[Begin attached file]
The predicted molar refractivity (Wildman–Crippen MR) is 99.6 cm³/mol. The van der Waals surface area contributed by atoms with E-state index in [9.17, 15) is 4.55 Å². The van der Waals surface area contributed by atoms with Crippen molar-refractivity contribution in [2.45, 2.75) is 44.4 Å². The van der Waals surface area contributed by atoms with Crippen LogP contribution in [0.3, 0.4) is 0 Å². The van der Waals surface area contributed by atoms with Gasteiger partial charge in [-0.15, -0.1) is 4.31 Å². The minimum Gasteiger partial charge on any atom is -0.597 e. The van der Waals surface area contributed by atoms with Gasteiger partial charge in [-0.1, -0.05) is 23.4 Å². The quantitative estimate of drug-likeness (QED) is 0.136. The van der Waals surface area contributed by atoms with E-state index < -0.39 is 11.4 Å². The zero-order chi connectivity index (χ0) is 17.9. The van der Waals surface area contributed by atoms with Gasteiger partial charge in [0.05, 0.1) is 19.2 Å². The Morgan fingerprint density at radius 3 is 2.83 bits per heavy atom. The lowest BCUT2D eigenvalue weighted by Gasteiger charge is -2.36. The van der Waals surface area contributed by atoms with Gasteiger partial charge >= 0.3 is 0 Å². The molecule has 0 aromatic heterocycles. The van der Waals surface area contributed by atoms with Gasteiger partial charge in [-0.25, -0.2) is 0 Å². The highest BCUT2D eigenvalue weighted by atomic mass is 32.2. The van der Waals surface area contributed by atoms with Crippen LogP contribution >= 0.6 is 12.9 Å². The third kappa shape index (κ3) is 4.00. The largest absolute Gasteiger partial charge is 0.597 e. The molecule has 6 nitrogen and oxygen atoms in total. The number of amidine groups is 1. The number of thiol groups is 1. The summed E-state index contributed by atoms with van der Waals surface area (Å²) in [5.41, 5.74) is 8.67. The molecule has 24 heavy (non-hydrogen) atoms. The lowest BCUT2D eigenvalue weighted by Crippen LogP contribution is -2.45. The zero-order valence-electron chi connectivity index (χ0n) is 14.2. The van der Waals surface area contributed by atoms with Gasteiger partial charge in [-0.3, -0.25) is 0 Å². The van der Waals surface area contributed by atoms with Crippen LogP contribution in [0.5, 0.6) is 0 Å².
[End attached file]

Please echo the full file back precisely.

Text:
The predicted molar refractivity (Wildman–Crippen MR) is 99.6 cm³/mol. The van der Waals surface area contributed by atoms with E-state index in [9.17, 15) is 4.55 Å². The van der Waals surface area contributed by atoms with Crippen molar-refractivity contribution in [2.45, 2.75) is 44.4 Å². The van der Waals surface area contributed by atoms with Crippen LogP contribution in [0.3, 0.4) is 0 Å². The van der Waals surface area contributed by atoms with Gasteiger partial charge in [-0.15, -0.1) is 4.31 Å². The minimum Gasteiger partial charge on any atom is -0.597 e. The van der Waals surface area contributed by atoms with Gasteiger partial charge in [-0.1, -0.05) is 23.4 Å². The quantitative estimate of drug-likeness (QED) is 0.136. The van der Waals surface area contributed by atoms with E-state index < -0.39 is 11.4 Å². The zero-order chi connectivity index (χ0) is 17.9. The van der Waals surface area contributed by atoms with Gasteiger partial charge in [0.05, 0.1) is 19.2 Å². The Morgan fingerprint density at radius 3 is 2.83 bits per heavy atom. The lowest BCUT2D eigenvalue weighted by Gasteiger charge is -2.36. The van der Waals surface area contributed by atoms with Gasteiger partial charge >= 0.3 is 0 Å². The molecule has 0 aromatic heterocycles. The van der Waals surface area contributed by atoms with Gasteiger partial charge in [-0.25, -0.2) is 0 Å². The highest BCUT2D eigenvalue weighted by atomic mass is 32.2. The van der Waals surface area contributed by atoms with Crippen LogP contribution >= 0.6 is 12.9 Å². The third kappa shape index (κ3) is 4.00. The largest absolute Gasteiger partial charge is 0.597 e. The molecule has 6 nitrogen and oxygen atoms in total. The number of amidine groups is 1. The number of thiol groups is 1. The summed E-state index contributed by atoms with van der Waals surface area (Å²) in [5.41, 5.74) is 8.67. The molecule has 24 heavy (non-hydrogen) atoms. The lowest BCUT2D eigenvalue weighted by Crippen LogP contribution is -2.45. The zero-order valence-electron chi connectivity index (χ0n) is 14.2. The van der Waals surface area contributed by atoms with Gasteiger partial charge in [-0.3, -0.25) is 0 Å². The van der Waals surface area contributed by atoms with Crippen LogP contribution in [0.5, 0.6) is 0 Å².